Jonathan Cook – In waging war on the UN refugee agency, the West is openly siding with Israeli genocide

Israel has long plotted the downfall of UNRWA, aware that it is one of the biggest obstacles to eradicating the Palestinians as a people

Jonathan Cook is the author of three books on the Israeli-Palestinian conflict, and a winner of the Martha Gellhorn Special Prize for Journalism. His website and blog can be found at

Cross-posted from Jonathan’s blog

There is an important background to the decision by the United States and other leading western states, the UK among them, to freeze funding to the United Nations’ Relief and Works Agency (UNRWA), the main channel by which the UN disseminates food and welfare services to the most desperate and destitute Palestinians.

The funding cut – which has been also adopted by Germany, France, Japan, Switzerland, Canada, Netherlands, Italy, Australia and Finland – was imposed even though the International Court of Justice (ICJ) ruled on Friday that Israel may be committing genocide in Gaza. The World Court judges quoted at length UN officials who warned that Israel’s actions had left almost all of the enclave’s 2.3 million inhabitants on the brink of a humanitarian catastrophe, including famine.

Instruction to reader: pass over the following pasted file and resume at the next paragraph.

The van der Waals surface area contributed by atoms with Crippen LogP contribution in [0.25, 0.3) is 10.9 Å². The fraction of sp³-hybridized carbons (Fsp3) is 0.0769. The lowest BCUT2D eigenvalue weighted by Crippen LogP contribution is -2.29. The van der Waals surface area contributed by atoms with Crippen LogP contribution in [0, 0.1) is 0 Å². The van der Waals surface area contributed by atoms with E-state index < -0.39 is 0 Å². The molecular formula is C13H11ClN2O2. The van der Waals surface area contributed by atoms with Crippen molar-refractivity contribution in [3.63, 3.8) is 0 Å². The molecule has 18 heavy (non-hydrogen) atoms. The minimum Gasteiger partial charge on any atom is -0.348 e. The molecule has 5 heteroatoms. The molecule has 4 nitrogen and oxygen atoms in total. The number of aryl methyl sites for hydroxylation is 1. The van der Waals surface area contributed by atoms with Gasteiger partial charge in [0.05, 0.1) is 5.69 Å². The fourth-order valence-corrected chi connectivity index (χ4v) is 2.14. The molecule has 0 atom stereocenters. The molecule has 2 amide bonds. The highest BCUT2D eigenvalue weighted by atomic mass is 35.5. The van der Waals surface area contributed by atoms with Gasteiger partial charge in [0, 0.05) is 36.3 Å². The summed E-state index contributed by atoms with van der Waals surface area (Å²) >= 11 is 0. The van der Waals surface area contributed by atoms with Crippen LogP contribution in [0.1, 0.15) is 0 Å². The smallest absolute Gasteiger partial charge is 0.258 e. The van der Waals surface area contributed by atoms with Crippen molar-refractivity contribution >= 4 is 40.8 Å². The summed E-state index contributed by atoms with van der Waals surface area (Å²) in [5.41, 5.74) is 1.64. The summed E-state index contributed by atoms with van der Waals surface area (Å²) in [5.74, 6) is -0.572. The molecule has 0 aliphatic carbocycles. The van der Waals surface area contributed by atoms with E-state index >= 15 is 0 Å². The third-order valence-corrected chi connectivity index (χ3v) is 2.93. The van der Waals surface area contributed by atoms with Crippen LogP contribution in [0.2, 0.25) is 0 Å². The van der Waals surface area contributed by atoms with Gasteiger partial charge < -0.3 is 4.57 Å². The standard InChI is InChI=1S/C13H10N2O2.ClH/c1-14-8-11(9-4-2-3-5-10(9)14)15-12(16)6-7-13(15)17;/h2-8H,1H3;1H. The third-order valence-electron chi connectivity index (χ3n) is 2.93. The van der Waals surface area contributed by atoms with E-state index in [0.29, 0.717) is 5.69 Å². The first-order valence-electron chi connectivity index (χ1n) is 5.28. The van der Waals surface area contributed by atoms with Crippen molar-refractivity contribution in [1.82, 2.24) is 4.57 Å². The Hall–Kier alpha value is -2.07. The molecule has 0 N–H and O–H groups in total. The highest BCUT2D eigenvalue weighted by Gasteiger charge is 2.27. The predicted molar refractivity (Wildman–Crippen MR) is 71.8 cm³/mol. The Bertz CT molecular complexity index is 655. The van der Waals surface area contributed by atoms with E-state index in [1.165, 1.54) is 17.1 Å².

The West’s flimsy pretext for what amounts to a war on UNRWA is that Israel claims 12 local UN staff – out of 13,000 – are implicated in Hamas’ break-out from the open-air prison of Gaza on October 7. The sole evidence appears to be coerced confessions, likely extracted through torture, from Palestinian fighters captured by Israel that day.

The UN immediately sacked all the accused staff, seemingly without due process. We can assume that was because the refugee agency was afraid its already threadbare lifeline to the people of Gaza, as well as millions of other Palestinian refugees across the region – in the West Bank, Lebanon, Jordan and Syria – would be further threatened. It need not have worried. Western donor states cut their funding anyway, plunging Gaza deeper into calamity.

They did so without regard to the fact their decision amounts to collective punishment: some 2.3 million Palestinians in Gaza face starvation and the spread of lethal disease, while another 4 million Palestinian refugees across the region are at imminent risk of losing food, health care and schooling.